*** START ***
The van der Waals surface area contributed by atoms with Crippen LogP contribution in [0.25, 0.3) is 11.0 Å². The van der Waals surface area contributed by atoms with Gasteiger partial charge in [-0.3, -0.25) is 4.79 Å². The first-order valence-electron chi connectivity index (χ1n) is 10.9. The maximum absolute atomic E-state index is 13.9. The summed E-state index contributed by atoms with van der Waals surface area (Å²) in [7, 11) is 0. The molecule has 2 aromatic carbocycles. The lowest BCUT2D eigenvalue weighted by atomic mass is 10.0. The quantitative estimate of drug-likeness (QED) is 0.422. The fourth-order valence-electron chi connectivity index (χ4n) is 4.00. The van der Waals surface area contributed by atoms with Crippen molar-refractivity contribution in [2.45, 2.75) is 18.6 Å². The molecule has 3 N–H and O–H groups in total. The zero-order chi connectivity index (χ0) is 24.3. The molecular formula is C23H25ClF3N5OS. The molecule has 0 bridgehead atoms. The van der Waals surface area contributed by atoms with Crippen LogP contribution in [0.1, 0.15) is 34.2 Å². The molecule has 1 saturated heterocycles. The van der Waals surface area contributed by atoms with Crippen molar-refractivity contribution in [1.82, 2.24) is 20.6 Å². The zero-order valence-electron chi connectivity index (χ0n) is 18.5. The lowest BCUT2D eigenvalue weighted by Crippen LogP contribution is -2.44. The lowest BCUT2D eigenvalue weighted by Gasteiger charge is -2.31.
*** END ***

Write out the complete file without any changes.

The van der Waals surface area contributed by atoms with Crippen LogP contribution in [0.25, 0.3) is 11.0 Å². The van der Waals surface area contributed by atoms with Gasteiger partial charge in [-0.3, -0.25) is 4.79 Å². The first-order valence-electron chi connectivity index (χ1n) is 10.9. The maximum absolute atomic E-state index is 13.9. The summed E-state index contributed by atoms with van der Waals surface area (Å²) in [7, 11) is 0. The molecule has 2 aromatic carbocycles. The lowest BCUT2D eigenvalue weighted by atomic mass is 10.0. The quantitative estimate of drug-likeness (QED) is 0.422. The fourth-order valence-electron chi connectivity index (χ4n) is 4.00. The van der Waals surface area contributed by atoms with Crippen molar-refractivity contribution in [2.45, 2.75) is 18.6 Å². The molecule has 3 N–H and O–H groups in total. The zero-order chi connectivity index (χ0) is 24.3. The molecular formula is C23H25ClF3N5OS. The molecule has 0 bridgehead atoms. The van der Waals surface area contributed by atoms with Crippen LogP contribution in [0.1, 0.15) is 34.2 Å². The molecule has 1 saturated heterocycles. The van der Waals surface area contributed by atoms with Crippen molar-refractivity contribution in [1.82, 2.24) is 20.6 Å². The zero-order valence-electron chi connectivity index (χ0n) is 18.5. The lowest BCUT2D eigenvalue weighted by Crippen LogP contribution is -2.44. The lowest BCUT2D eigenvalue weighted by Gasteiger charge is -2.31.